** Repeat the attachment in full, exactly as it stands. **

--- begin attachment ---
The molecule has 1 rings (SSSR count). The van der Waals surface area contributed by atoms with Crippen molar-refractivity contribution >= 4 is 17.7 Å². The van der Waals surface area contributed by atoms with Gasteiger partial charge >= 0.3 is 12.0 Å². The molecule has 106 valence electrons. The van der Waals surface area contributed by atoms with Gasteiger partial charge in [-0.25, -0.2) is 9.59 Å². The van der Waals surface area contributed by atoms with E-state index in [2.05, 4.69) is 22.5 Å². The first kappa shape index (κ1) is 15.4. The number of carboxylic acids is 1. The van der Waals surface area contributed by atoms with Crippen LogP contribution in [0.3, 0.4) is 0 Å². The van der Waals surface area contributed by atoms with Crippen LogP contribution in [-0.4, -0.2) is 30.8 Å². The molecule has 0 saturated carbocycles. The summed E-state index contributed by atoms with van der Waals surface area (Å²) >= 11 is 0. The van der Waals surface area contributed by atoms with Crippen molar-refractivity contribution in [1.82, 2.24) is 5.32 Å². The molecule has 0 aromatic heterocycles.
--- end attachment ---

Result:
The molecule has 1 rings (SSSR count). The van der Waals surface area contributed by atoms with Crippen molar-refractivity contribution >= 4 is 17.7 Å². The van der Waals surface area contributed by atoms with Gasteiger partial charge >= 0.3 is 12.0 Å². The molecule has 106 valence electrons. The van der Waals surface area contributed by atoms with Gasteiger partial charge in [-0.25, -0.2) is 9.59 Å². The van der Waals surface area contributed by atoms with E-state index in [2.05, 4.69) is 22.5 Å². The first kappa shape index (κ1) is 15.4. The number of carboxylic acids is 1. The van der Waals surface area contributed by atoms with Crippen LogP contribution in [0.3, 0.4) is 0 Å². The van der Waals surface area contributed by atoms with Crippen LogP contribution in [-0.4, -0.2) is 30.8 Å². The molecule has 0 saturated carbocycles. The summed E-state index contributed by atoms with van der Waals surface area (Å²) >= 11 is 0. The van der Waals surface area contributed by atoms with Crippen molar-refractivity contribution in [1.82, 2.24) is 5.32 Å². The molecule has 0 aromatic heterocycles.